But then you see a whole bunch of other people who didn't even have to go very far or look very hard to find this new king, yet they didn't put forth the effort or have the faith to seek him out. Jesus, Mary, and Joseph were surrounded by religious, supposedly God-fearing, people in Bethlehem and Jerusalem. People who knew the prophecy of the coming Savior, but people who overlooked it completely. I wonder if, at the root of their oblivious attitudes, it wasn't the pride of misplaced expectations that caused them to fall short. They wanted a god and a king who fit their bill. They wanted immediate, earthly salvation on their own terms, not a life of sacrifice and suffering as they awaited to eternally be with God.

Jesus didn't suit them. He wasn't their cup of tea. He didn't come with power and money and prestige, or so it seemed. He asked too much of them, expecting them give something up, namely themselves, in order to be a part of his kingdom.

How foolish, we think, as we shake our heads. How could they be so close and miss it?

But think of all the wisdom and revelation and opportunity to know Christ that we've been given. And we see people everyday who trade in a relationship with the King in order to keep their lives the way they like them. Or, many times, I think we just create a king, a god, who more easily suits our needs.

We like a god who lets everyone into heaven...well, except for Hitler and guys like that.

We like a god who wants us to have earthly blessings and will give us the right to pursue our happiness here and now.

We like a god who gives us a free ticket to heaven and only asks that we go to church and pay him a little fee, uh, I mean tithe, every now and again.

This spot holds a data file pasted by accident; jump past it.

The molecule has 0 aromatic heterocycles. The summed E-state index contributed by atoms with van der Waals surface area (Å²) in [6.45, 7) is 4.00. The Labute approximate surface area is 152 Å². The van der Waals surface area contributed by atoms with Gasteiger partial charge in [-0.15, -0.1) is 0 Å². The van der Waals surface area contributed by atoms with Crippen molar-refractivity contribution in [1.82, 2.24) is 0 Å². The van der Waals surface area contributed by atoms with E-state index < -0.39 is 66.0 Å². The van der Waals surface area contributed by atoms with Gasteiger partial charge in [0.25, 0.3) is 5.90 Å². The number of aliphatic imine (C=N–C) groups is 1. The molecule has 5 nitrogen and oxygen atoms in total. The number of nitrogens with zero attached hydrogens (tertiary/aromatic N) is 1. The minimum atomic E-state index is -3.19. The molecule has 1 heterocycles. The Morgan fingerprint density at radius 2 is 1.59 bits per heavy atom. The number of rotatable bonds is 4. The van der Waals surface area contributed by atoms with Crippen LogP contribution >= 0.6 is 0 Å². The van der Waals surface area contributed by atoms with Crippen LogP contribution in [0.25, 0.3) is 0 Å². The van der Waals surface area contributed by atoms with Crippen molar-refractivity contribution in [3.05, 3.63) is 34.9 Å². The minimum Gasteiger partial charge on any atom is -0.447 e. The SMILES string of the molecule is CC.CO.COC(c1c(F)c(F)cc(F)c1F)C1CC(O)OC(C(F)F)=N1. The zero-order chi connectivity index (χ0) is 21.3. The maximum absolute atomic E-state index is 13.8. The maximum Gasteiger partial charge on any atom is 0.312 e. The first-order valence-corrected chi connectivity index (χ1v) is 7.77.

We like a god who will forgive us no matter what we've done, whether we are truly repentant for those things or not.

We like a god who says all ways lead to him because that just helps us sleep better at night.

We like a god who gives everyone who's seen hypocrisy in the church a pass because those mean people didn't play nice.

We like a god who says it's okay to live the way we want, because we know, more than anything, he wants us to be happy.

We like a god who makes sense to us because we deserve an explanation for everything.

We like a god who only expects us to be nice to people who are nice to us or forgive those who are sorry they stepped on our toes.

I think the magi remind us that we need to step outside the box and into the truth when we look at God. It is a dangerous thing to think we're serving God while, all the time, we're only serving the god we want him to be. We need to be intentional at seeking the God who really exists, instead of being satisfied with the one we've imagined to suit our desires.

Don't just go with the flow. Don't be satisfied with tradition or what other people say or what your shallow faith believes. Get in His Word and seek the One True God this season. Step outside the box, and when you do, be sure you're willing to bow down and worship the One you find. 

Lord, I don't want a shallow, earthly imitation of you. I want the real deal. Help me to think outside my little box and step into the starlight with you.


  1. I love this blog! I'm just now getting around to reading it because I'm slow. Love the pics too!


Post a Comment

Popular Posts